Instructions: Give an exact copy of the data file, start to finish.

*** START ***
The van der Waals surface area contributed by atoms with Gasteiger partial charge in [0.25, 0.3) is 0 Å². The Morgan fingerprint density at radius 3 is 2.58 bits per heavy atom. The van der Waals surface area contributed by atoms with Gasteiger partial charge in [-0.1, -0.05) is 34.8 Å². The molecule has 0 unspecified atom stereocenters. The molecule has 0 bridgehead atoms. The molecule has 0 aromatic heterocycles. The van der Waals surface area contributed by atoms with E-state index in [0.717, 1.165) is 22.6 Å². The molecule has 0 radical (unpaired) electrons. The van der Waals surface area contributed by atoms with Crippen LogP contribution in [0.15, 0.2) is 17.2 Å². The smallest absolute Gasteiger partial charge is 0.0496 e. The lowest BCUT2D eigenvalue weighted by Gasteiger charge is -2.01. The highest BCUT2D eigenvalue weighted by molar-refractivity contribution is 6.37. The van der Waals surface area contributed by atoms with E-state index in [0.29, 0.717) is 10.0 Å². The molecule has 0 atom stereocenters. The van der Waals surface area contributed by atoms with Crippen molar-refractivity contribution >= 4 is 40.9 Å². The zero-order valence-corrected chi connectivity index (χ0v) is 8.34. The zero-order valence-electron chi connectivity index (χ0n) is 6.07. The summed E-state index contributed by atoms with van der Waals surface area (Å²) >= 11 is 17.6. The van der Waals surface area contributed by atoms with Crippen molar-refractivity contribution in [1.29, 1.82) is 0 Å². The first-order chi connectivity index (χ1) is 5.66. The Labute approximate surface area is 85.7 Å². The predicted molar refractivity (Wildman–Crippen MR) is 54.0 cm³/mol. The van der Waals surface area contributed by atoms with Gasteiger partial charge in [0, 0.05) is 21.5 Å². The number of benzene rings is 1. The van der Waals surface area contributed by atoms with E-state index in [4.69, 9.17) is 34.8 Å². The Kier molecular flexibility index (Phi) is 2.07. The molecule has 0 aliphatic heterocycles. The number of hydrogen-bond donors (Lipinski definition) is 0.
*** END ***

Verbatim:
The van der Waals surface area contributed by atoms with Gasteiger partial charge in [0.25, 0.3) is 0 Å². The Morgan fingerprint density at radius 3 is 2.58 bits per heavy atom. The van der Waals surface area contributed by atoms with Gasteiger partial charge in [-0.1, -0.05) is 34.8 Å². The molecule has 0 unspecified atom stereocenters. The molecule has 0 bridgehead atoms. The molecule has 0 aromatic heterocycles. The van der Waals surface area contributed by atoms with E-state index in [0.717, 1.165) is 22.6 Å². The molecule has 0 radical (unpaired) electrons. The van der Waals surface area contributed by atoms with Crippen LogP contribution in [0.15, 0.2) is 17.2 Å². The smallest absolute Gasteiger partial charge is 0.0496 e. The lowest BCUT2D eigenvalue weighted by Gasteiger charge is -2.01. The highest BCUT2D eigenvalue weighted by molar-refractivity contribution is 6.37. The van der Waals surface area contributed by atoms with E-state index in [0.29, 0.717) is 10.0 Å². The molecule has 0 atom stereocenters. The van der Waals surface area contributed by atoms with Crippen molar-refractivity contribution >= 4 is 40.9 Å². The zero-order valence-corrected chi connectivity index (χ0v) is 8.34. The zero-order valence-electron chi connectivity index (χ0n) is 6.07. The summed E-state index contributed by atoms with van der Waals surface area (Å²) >= 11 is 17.6. The van der Waals surface area contributed by atoms with Crippen molar-refractivity contribution in [1.29, 1.82) is 0 Å². The first-order chi connectivity index (χ1) is 5.66. The Labute approximate surface area is 85.7 Å². The predicted molar refractivity (Wildman–Crippen MR) is 54.0 cm³/mol. The van der Waals surface area contributed by atoms with Gasteiger partial charge in [0, 0.05) is 21.5 Å². The number of benzene rings is 1. The van der Waals surface area contributed by atoms with E-state index in [4.69, 9.17) is 34.8 Å². The Kier molecular flexibility index (Phi) is 2.07. The molecule has 0 aliphatic heterocycles. The number of hydrogen-bond donors (Lipinski definition) is 0.